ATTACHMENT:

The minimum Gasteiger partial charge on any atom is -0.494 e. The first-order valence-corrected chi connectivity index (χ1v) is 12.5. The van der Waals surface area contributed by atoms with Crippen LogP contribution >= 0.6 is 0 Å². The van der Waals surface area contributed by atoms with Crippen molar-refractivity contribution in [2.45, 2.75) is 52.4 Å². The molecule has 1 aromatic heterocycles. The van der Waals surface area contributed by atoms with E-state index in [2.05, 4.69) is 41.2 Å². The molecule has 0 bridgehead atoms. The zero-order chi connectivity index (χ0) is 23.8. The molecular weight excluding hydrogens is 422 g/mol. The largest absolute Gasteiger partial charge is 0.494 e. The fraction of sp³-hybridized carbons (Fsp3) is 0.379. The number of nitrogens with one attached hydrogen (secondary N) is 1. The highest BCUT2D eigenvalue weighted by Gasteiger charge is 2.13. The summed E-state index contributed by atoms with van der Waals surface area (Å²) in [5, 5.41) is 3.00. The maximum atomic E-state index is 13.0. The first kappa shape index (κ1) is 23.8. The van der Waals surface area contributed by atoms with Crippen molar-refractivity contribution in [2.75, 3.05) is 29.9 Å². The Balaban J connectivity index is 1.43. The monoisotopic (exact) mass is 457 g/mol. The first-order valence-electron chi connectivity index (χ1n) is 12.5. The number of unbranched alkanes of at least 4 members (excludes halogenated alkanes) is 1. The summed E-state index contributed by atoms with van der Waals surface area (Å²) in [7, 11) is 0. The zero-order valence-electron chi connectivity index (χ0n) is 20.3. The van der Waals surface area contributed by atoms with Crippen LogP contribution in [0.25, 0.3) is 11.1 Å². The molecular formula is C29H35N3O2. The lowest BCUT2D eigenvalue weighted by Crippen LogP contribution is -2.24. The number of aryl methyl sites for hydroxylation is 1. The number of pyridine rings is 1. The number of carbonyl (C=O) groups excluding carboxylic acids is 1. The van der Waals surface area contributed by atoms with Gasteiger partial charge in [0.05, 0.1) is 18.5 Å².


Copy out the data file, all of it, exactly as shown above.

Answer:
The minimum Gasteiger partial charge on any atom is -0.494 e. The first-order valence-corrected chi connectivity index (χ1v) is 12.5. The van der Waals surface area contributed by atoms with Crippen LogP contribution >= 0.6 is 0 Å². The van der Waals surface area contributed by atoms with Crippen molar-refractivity contribution in [2.45, 2.75) is 52.4 Å². The molecule has 1 aromatic heterocycles. The van der Waals surface area contributed by atoms with E-state index in [2.05, 4.69) is 41.2 Å². The molecule has 0 bridgehead atoms. The zero-order chi connectivity index (χ0) is 23.8. The molecular weight excluding hydrogens is 422 g/mol. The largest absolute Gasteiger partial charge is 0.494 e. The fraction of sp³-hybridized carbons (Fsp3) is 0.379. The number of nitrogens with one attached hydrogen (secondary N) is 1. The highest BCUT2D eigenvalue weighted by Gasteiger charge is 2.13. The summed E-state index contributed by atoms with van der Waals surface area (Å²) in [5, 5.41) is 3.00. The maximum atomic E-state index is 13.0. The first kappa shape index (κ1) is 23.8. The van der Waals surface area contributed by atoms with Crippen molar-refractivity contribution in [2.75, 3.05) is 29.9 Å². The Balaban J connectivity index is 1.43. The monoisotopic (exact) mass is 457 g/mol. The first-order valence-electron chi connectivity index (χ1n) is 12.5. The number of unbranched alkanes of at least 4 members (excludes halogenated alkanes) is 1. The summed E-state index contributed by atoms with van der Waals surface area (Å²) in [7, 11) is 0. The zero-order valence-electron chi connectivity index (χ0n) is 20.3. The van der Waals surface area contributed by atoms with Crippen LogP contribution in [0.25, 0.3) is 11.1 Å². The molecular formula is C29H35N3O2. The lowest BCUT2D eigenvalue weighted by Crippen LogP contribution is -2.24. The number of aryl methyl sites for hydroxylation is 1. The number of pyridine rings is 1. The number of carbonyl (C=O) groups excluding carboxylic acids is 1. The van der Waals surface area contributed by atoms with Gasteiger partial charge in [0.05, 0.1) is 18.5 Å².